The Western Basin of Lake Erie – the fourth largest of the five Great Lakes – is a fundamental resource for recreation, wildlife and water resources for citizens and farmers alike.
Below its surface, however, lurks a growing challenge for the lake’s health and well-being.
“Algal blooms in Lake Erie’s Western Basin, caused by a number of factors like nutrient runoff, are deeply impacting the lake,” explains Lori Phalen, Executive Director of Michigan Association of Conservation Districts (MACD).
“While the causes are complex, nutrient runoff certainly plays a role in algal blooms. But there are extensive efforts to address runoff, from both point and non-point sources, including phosphorus from agriculture,” explains Phalen. “Fortunately, Michigan’s Conservation Districts and farmers are playing a pivotal role to improve the long-term water quality of the Western Lake Erie Basin and around the state.”
Nutrient runoff happens when there are too many nutrients, like fertilizer, for the soil and plants to absorb.
The nutrients have nowhere to go, so they are carried by waterways into rivers, lakes, and streams.
Phalen says that the more nutrients that end up in Michigan’s waterways, the higher the concentrations of nutrients become, which can encourage algal growth and result in nuisance or harmful algal blooms.
“Michigan is working really hard to address this in a voluntary way,” she says. “Conservation Districts, which are local units of government, are working hand-in-hand with partners and farmers in the region.
“We are also working closely with a team of farming leaders on the Farmer-Led Water Conservation Program. This farmer-led program works within the farming community to encourage the adoption of conservation practices that reduce agricultural nutrients going into waterways.”
One way Michigan’s Conservation and farmer leaders are encouraging others to adopt more conservation practices is through the Michigan Agriculture Environmental Assurance Program (MAEAP).
MAEAP helps farmers reduce environmental pollution risks on their farm. Conservation District technicians work with farmers, utilizing MAEAP tools to help them identify practices that may be harmful to the environment and to construct a conservation plan to use moving forward.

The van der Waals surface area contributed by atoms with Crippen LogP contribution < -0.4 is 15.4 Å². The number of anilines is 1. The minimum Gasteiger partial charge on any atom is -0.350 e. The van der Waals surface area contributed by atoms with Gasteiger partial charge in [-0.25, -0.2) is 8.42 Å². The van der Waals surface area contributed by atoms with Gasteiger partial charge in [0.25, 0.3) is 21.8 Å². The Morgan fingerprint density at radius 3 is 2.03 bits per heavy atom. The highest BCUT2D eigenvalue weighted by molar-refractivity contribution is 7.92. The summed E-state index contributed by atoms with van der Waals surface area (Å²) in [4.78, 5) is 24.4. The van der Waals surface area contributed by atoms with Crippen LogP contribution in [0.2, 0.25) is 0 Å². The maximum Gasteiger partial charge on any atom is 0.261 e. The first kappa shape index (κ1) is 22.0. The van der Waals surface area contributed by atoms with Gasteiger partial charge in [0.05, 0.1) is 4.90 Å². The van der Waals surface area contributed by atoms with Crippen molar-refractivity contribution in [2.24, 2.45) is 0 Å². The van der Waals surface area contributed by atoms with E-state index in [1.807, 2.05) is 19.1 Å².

The Farmer-Led Water Conservation Program has been very beneficial in engaging more farmers in conservation practices and MAEAP throughout the basin.
Lindsay Garrison, former District Manager of Lenawee Conservation District, says the farmer-led meetings held as part of the program have given farmers fresh details on the latest research in conservation practices and technology as it impacts Lake Erie, as well as getting to compare notes with fellow regional farmers.
“This program, funded by the Fred A. and Barbara M. Erb Family Foundation, has also provided more than $23,000 in cost-share for cover crops, drainage water management, water and sediment control basins and filter strips on over 14 farms in Michigan’s portion of the Western Lake Erie Basin,” Garrison says.
Through the ongoing work of the Farmer-Led Water Conservation Program, Michigan’s Conservation Districts, the region’s farmers and many other partners, Michigan is well on its way to meeting the 40% reduction goal of nutrient runoff into Lake Erie by 2025.
To learn more about the program, visit waterqualityfarming.org. You can also discover more about the continuing work of Michigan Association of Conservation Districts at MACD.org, and the Michigan Agriculture Environmental Assurance Program at MAEAP.org.